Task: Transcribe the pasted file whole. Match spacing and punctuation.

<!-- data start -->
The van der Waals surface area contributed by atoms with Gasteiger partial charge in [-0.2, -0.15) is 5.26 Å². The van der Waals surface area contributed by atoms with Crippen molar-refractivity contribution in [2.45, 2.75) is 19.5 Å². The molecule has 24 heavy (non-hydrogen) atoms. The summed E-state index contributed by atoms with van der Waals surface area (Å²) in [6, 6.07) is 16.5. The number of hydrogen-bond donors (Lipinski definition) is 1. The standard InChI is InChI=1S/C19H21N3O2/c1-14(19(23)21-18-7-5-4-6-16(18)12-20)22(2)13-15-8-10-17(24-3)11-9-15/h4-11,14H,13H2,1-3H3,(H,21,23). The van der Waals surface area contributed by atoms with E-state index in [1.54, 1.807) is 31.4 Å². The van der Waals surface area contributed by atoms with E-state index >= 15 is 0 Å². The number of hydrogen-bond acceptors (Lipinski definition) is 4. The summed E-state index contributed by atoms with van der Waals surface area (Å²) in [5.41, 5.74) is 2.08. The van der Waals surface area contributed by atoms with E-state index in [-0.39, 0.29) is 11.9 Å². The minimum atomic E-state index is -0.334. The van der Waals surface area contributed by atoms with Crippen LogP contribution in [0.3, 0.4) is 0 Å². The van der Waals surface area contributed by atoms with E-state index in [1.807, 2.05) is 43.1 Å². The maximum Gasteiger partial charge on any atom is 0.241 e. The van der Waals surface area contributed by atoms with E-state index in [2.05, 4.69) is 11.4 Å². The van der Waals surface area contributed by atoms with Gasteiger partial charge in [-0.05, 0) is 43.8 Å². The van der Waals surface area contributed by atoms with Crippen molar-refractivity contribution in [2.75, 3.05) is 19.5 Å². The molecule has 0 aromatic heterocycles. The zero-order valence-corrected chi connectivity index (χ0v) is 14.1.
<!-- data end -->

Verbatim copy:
The van der Waals surface area contributed by atoms with Gasteiger partial charge in [-0.2, -0.15) is 5.26 Å². The van der Waals surface area contributed by atoms with Crippen molar-refractivity contribution in [2.45, 2.75) is 19.5 Å². The molecule has 24 heavy (non-hydrogen) atoms. The summed E-state index contributed by atoms with van der Waals surface area (Å²) in [6, 6.07) is 16.5. The number of hydrogen-bond donors (Lipinski definition) is 1. The standard InChI is InChI=1S/C19H21N3O2/c1-14(19(23)21-18-7-5-4-6-16(18)12-20)22(2)13-15-8-10-17(24-3)11-9-15/h4-11,14H,13H2,1-3H3,(H,21,23). The van der Waals surface area contributed by atoms with E-state index in [1.54, 1.807) is 31.4 Å². The van der Waals surface area contributed by atoms with E-state index >= 15 is 0 Å². The number of hydrogen-bond acceptors (Lipinski definition) is 4. The summed E-state index contributed by atoms with van der Waals surface area (Å²) in [5.41, 5.74) is 2.08. The van der Waals surface area contributed by atoms with E-state index in [-0.39, 0.29) is 11.9 Å². The minimum atomic E-state index is -0.334. The van der Waals surface area contributed by atoms with Crippen LogP contribution in [0.3, 0.4) is 0 Å². The van der Waals surface area contributed by atoms with E-state index in [1.807, 2.05) is 43.1 Å². The maximum Gasteiger partial charge on any atom is 0.241 e. The van der Waals surface area contributed by atoms with E-state index in [2.05, 4.69) is 11.4 Å². The van der Waals surface area contributed by atoms with Gasteiger partial charge in [-0.05, 0) is 43.8 Å². The van der Waals surface area contributed by atoms with Crippen molar-refractivity contribution in [2.75, 3.05) is 19.5 Å². The molecule has 0 aromatic heterocycles. The zero-order valence-corrected chi connectivity index (χ0v) is 14.1.